DEALING with these challenges:
For visionary, intelligent and motivated executives over 40 to combat these challenges, here are the three main areas of focus:
1) Maximize LinkedIn: there are more articles on the web regarding the benefits of using LinkedIn than I can possibly cite here, but the most critical reason to be there with a good profile to attract the work you really want to do and are good at (I rewrite mine once a year or more) is that almost every corporate hiring manager checks LinkedIn for profiles before looking anywhere else. On top of that, if a hiring manager receives your resume and you’re not on LinkedIn, with a strong network and good skills profile that matches their needs, they often put your resume aside.
2) Personal branding: I’ve written on this quite a bit, and there are dozens on books on it. Pick the two or three that resonate with your strengths, motivation and where you want to land, and work the exercises. There’s no substitute for the intrapersonal work you need to do before you can do the interpersonal connecting. If not now, then when?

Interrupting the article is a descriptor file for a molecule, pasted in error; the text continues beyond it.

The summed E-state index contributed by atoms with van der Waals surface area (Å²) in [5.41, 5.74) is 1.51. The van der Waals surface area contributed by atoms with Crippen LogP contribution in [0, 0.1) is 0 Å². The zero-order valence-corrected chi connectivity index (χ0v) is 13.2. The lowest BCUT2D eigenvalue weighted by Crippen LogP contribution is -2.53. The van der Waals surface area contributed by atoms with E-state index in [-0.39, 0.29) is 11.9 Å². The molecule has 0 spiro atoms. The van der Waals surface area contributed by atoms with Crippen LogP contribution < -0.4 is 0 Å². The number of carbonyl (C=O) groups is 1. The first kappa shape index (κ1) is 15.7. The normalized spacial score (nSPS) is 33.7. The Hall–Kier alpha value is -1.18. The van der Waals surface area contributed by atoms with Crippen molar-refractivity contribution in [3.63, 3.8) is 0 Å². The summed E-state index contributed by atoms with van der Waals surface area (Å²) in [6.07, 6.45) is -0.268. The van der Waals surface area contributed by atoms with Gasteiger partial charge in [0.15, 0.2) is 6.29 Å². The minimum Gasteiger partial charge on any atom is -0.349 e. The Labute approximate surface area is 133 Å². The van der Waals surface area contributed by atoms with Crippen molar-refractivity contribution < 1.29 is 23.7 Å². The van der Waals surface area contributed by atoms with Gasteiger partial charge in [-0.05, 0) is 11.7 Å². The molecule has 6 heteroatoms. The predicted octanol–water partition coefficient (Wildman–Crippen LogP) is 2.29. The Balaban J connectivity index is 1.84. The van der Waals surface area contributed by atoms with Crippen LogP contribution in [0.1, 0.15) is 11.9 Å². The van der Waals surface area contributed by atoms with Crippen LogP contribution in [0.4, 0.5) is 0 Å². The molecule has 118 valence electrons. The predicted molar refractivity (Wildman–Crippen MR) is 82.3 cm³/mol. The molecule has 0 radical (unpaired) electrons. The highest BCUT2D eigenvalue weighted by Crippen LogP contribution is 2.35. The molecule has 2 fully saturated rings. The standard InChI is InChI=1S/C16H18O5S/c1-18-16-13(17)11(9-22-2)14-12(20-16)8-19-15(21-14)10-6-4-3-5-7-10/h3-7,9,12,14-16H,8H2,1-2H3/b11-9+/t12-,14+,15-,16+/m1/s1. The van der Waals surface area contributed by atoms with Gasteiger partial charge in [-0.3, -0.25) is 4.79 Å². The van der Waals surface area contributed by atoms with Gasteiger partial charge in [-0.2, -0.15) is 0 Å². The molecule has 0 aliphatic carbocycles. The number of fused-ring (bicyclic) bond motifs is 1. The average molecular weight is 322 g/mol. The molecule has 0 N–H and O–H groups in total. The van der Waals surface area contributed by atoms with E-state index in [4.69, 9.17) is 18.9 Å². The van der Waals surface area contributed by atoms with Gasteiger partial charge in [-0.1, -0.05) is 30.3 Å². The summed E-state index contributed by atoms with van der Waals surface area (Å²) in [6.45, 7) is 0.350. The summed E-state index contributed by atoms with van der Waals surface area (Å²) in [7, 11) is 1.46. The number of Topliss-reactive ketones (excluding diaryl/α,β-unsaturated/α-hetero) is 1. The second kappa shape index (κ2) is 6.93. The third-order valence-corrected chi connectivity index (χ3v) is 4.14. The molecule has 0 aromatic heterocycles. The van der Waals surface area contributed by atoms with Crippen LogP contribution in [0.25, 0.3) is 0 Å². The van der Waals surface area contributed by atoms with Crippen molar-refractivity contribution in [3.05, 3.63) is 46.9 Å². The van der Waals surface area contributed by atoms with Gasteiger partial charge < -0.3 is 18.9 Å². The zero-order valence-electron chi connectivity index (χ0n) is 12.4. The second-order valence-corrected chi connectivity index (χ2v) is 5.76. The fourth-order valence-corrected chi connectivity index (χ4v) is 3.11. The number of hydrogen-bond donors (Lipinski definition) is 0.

3) Networking in general: to paraphrase Eleanor Roosevelt, one of the most inspirational women of all time, who also happened to be one of the great networkers well before the word became the 21st century catchphrase for connecting every possible interest, “You must do that thing you think you cannot do.” Join and become very active in your industry’s professional organizations. Comment selectively on business blogs and your industry organizations’ websites. Participate in local philanthropic events where hiring managers in your industry also contribute. You don’t have to have a lot of money to do this, but you do have to spend your time wisely. Know how and when to cultivate contacts – and remember, you have to give to get. It sure beats sitting in front of your laptop all day sending mass emails to black holes scanned by computer software that doesn’t care a bit about you and your potential.